This week there were two pieces about the internet wife phenomenon, one by Jia Tolentino in the New Yorker (Please, my wife, she’s very online) and one by Amanda Hess in the New York Times (The Age of the Internet Wife Guy), in which they unpack the phenomenon of men on the internet who talk about their wives and make “having a wife” their personality: Curvy Wife Guy, cliff wife guy, email wife guy, etc.
Those guys are the extremes, the ones whose internet behavior is so ridiculous it becomes an internet meme. But these stories were also interesting to me because I’ve always found it a little irksome hearing guys, particularly those in media with a public platform, talking about their wives. On podcasts, for instance, I often hear male hosts and guests talk about their wives to tell a story about something in their home/family life. They talk about “my wife” a lot. But you never hear the wives’ names, and you never learn more about them. The wives just sort of exist as a nameless character in the story, and it always irritated me. I sort of think podcast hosts like this (looking at you, Bill Simmons) are the original Wife Guys. They have a wife and they want everyone to know! But who is she? Does she have an identity? What does she do? I have no idea. She’s just The Wife.
I happen to also be a woman who is married, though I am very ambivalent about the term “wife,” which feels very retro to me. (For some reason, “husband” doesn’t feel as retro. But don’t even get me started on “hubs” and “hubby,” two words I despise, especially when other people insist on referring to Renan as my “hubby” when I would never say that.)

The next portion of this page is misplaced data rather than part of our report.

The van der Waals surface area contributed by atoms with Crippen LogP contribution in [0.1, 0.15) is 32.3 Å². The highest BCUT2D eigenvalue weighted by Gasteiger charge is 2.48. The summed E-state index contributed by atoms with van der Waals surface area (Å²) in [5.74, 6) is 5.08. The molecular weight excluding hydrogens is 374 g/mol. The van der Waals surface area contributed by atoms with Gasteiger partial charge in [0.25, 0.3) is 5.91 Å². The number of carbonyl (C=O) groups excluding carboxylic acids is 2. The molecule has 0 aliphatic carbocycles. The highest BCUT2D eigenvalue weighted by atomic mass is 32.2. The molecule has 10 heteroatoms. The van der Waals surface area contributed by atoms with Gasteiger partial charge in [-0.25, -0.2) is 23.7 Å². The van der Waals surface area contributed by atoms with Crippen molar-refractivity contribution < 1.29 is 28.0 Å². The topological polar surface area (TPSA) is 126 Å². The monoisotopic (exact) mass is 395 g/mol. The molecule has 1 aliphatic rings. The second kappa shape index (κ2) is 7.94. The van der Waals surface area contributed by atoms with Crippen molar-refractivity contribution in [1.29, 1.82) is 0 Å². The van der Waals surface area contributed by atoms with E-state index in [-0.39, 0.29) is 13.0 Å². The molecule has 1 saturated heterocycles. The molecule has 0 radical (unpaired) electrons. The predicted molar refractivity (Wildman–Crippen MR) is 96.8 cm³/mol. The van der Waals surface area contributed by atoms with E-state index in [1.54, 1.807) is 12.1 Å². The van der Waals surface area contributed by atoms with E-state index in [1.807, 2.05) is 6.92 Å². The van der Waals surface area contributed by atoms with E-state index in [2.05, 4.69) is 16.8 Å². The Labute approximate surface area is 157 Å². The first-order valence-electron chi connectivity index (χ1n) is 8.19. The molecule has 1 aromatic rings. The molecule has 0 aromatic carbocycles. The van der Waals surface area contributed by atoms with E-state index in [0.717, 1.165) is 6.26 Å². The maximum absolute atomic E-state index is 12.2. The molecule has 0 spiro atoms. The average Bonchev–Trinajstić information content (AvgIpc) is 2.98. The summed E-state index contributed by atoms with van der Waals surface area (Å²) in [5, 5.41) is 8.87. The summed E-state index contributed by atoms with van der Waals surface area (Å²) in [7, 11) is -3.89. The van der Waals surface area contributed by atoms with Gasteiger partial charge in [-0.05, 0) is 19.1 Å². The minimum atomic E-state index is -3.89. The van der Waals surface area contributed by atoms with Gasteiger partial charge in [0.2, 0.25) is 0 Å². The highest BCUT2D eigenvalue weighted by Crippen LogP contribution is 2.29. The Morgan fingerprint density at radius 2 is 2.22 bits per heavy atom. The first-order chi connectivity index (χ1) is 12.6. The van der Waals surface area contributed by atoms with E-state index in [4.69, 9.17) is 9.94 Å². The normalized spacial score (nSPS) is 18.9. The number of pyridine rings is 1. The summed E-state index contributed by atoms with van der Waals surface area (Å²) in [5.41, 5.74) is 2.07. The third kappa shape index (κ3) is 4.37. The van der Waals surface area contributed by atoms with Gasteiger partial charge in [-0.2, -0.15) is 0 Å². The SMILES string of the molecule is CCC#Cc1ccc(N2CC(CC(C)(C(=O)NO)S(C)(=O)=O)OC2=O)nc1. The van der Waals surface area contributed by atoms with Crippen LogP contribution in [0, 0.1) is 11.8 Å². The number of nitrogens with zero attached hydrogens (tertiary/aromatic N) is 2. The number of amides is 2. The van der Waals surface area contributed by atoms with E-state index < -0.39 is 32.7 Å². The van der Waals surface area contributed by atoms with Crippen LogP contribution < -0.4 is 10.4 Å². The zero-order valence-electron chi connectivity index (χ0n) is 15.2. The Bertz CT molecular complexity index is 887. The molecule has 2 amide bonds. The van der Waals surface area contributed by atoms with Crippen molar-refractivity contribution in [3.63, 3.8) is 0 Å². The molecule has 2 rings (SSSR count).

Anyways, Jia ties it all together in her analysis of the Wife Guys:
“In all of these Wife Events, as Tom Whyman termed them, at the Outline, the Wife Guys had actively taken steps to embarrass themselves and their life partners. These stories, in other words, ultimately revolve around the needs and neuroses of men. And yet they are, nonetheless, a gratifying pleasure to behold. The wife as she has historically been understood isn’t made to exist in a world of Wife Events. She will have to change—and she is changing. The online wife is unbiddable, like an escaped llama or a trickster god. She cosplays as an elf; she tweets that her husband blocked her. You can e-mail her if you want to. The wife, as you read this, is gently rolling off a cliff.”
“What explains the current proliferation of wife guys? It used to be that if you were a man, having a wife was the default position. But as Americans increasingly postpone or simply forgo marriage — and as some men marry husbands — having a wife is now one choice among many. That also means that marriage is being pitched less as the fulfillment of a social contract and more as a kind of personal achievement. The identification and mocking of “wife guys” evidences a mild discomfort with the tradition of marriage itself — an attitude that can be detected even among married people. But it is also a specific reaction to marriage in its current form, as a highly individualized pursuit in which a man may express his purest self.
Typically, it is women who are judged on such grounds, criticized for failing to settle down, or for how they aestheticize their weddings. The wife guy represents a kind of progress on this front: Now it is the man’s choices that are under review. And these days, building an identity around having a wife is an increasingly conspicuous choice.”
In the meantime, my husband Renan can only talk about me on the internet using my name, never as just The Wife.
Stuff I’m reading this week
The Catastrophist, or: On coming out as trans at 37, Vox. A beautiful essay by my colleague Emily VanDerWerff.
Too Many People Want to Travel, The Atlantic.
Fixing Your Work Environment Will Not Fix Your Life, New York Times. Deadspin EIC Megan Greenwell is guest writing the Times’ Work Friend column, and it is delightful.
The Adults Who Treat Reading Like Homework, The Atlantic. Last year I set a goal to read 52 books in 2018, and I achieved it! But I didn’t do it again this year, and this article does a good job of articulating why.
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